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Novel Biomaterial That Speeds Up Bone Regeneration

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Researchers at São Paulo State University’s Botucatu Institute of Biosciences (IBB-UNESP) in Brazil have developed a novel biomaterial that speeds up osteoblast (bone cell) differentiation. The invention has the potential to be used in future in bone regeneration, bone grafting and dental implant recovery, among other procedures.

As reported by the researchers in an article published in the Journal of Biomedical Materials Research, the material is cobalt-doped monetite, an important calcium phosphate compound with a similar structure to human bone mineral.

Monetite contains calcium, hydrogen, oxygen and phosphorus. It has multiple biomedical applications, including coatings for prostheses and injectable bone cement. The researchers added cobalt, which plays a key role in osteoblast differentiation, as explained below.

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“For the first time, our data produced sufficient evidence based on hypoxia [low levels of oxygen in tissue] that we may have a novel biomimetic material with the potential to regenerate bone tissue. The quantity and quality of autogenous bone available from the patient are not always sufficient for clinical grafting purposes,” biochemist Willian Fernando Zambuzzi, a professor at IBB-UNESP and last author of the article, told Agência FAPESP.

The grafting procedures currently deployed for patients with fractures or requiring tumor resection (removal), as well as dental prostheses, typically use bone fragments taken from the patients themselves but entail additional surgery to obtain the autogenous material, a risk of infection and a longer convalescence.

Zambuzzi has researched bone biology since the early 2000s, with support from FAPESP, and is currently the thesis advisor for PhD candidate Gerson Santos de Almeida, first author of the article. He and his group have long specialized in investigating the molecules and mechanisms involved in bone development, while also looking for compatible biomaterials.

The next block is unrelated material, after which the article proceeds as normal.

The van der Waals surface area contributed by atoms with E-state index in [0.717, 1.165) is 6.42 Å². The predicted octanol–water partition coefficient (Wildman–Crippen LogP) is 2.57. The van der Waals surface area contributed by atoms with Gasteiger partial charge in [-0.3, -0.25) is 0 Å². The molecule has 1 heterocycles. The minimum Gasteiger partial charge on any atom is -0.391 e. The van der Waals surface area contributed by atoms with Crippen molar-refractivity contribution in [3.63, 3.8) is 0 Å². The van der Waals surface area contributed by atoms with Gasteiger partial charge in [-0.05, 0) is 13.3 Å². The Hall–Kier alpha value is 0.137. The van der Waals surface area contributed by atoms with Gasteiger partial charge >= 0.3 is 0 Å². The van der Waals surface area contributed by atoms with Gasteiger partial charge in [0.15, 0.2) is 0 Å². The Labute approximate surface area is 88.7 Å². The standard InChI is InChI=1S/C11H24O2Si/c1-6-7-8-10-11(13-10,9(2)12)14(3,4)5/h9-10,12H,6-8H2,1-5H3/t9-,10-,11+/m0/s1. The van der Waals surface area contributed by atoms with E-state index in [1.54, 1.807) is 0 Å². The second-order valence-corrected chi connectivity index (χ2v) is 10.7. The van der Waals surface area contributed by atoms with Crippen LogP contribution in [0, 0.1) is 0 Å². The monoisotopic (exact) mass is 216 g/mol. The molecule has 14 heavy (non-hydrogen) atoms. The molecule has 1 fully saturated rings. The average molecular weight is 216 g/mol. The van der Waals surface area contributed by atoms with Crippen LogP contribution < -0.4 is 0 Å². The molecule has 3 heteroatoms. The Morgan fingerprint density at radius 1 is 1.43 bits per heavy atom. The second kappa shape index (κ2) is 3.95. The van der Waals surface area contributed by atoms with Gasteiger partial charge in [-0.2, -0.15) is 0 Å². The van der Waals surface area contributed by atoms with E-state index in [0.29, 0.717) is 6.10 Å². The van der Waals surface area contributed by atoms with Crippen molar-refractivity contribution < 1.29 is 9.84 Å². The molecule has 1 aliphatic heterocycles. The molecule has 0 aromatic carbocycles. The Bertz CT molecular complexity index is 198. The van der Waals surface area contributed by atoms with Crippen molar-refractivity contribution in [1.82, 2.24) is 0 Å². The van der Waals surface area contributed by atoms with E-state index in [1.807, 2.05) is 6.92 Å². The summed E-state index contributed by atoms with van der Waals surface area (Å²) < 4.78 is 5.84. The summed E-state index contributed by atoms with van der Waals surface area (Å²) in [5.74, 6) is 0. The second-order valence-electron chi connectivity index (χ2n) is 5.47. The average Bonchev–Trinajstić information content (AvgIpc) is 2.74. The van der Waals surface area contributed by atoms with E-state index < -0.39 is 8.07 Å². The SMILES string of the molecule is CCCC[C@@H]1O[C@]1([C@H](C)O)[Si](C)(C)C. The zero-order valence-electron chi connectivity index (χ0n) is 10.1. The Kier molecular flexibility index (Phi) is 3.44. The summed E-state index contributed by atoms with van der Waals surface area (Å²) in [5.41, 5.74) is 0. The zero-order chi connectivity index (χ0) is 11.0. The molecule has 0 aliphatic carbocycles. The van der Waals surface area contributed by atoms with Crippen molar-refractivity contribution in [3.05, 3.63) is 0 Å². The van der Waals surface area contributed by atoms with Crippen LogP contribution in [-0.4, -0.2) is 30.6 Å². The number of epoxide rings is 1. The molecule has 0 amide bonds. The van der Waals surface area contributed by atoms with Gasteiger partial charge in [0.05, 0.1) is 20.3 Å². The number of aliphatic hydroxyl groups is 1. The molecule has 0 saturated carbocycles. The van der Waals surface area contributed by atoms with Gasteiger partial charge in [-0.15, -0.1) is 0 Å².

Rising longevity in most countries around the world has led to an increase in research on bone regeneration and more effective related therapies. The research aims to help patients recuperate more quickly, shorten hospital stays, lower the cost of treatment, and avoid adverse side effects. Developing materials that can replicate the complexity of bone structure while also being safe and efficacious is evidently important in this context.

Knowledge construction

An article published in Nature in 2014 reported that endothelial cells (which line blood vessels) could stimulate osteoblast differentiation and that blood vessel growth and osteogenesis seemed to be coupled, with molecular crosstalk between endothelial and osteoblastic cells.

Based on these findings, Zambuzzi embarked on research of his own at the then-newly established Laboratory for Bioassays and Cell Dynamics. At the time, he was supported by FAPESP via a Young Investigator Grant. Seeking molecules that stimulated blood vessel growth with indirect effects on osteoblast differentiation, he eventually focused cobalt chloride, which was known to promote hypoxia and lead the organism to increase the number of blood vessels in an effort to make up for the lack of oxygen.

“Hypoxia occurs naturally in tissue. Having explored its development and the links between endothelial cells and osteoblasts, we investigated biomimetic aspects and decided on artificial provocation of a novel molecule, cobalt-doped monetite, to stimulate bone production as a complementary effect to intensifying angiogenesis [creation of new blood vessels],” Zambuzzi said.

Cytotoxicity testing based on the main biological evaluation standard for medical devices (ISO 10993:5) confirmed that the novel material is safe in this regard. The amount of cobalt was found to be a key factor in defining the ideal concentration for future biomedical applications, especially in the field of bone regeneration. “The basic research results were conclusive, giving us the go-ahead for a more complex analysis via preclinical models, including animal tests, to glean a better understanding of the translational aspects of the material,” Zambuzzi said.

The group respects the three Rs: reduction of the number of animals used in tests, replacement of animals altogether wherever possible, and refinement to minimize animal discomfort. However, they see no way to avoid models that involve vertebrate physiology at some stage of product development.

“We’re on the way to producing novel biomimetic materials that improve the quality of people’s lives while complying with the strictest ethical principles in animal testing,” he said.

Reference: De Almeida GS, Ferreira MR, Da Costa Fernandes CJ, et al. Development of cobalt (Co)‐doped monetites for bone regeneration. J Biomed Mater Res. 2023:jbm.b.35319. doi: 10.1002/jbm.b.35319

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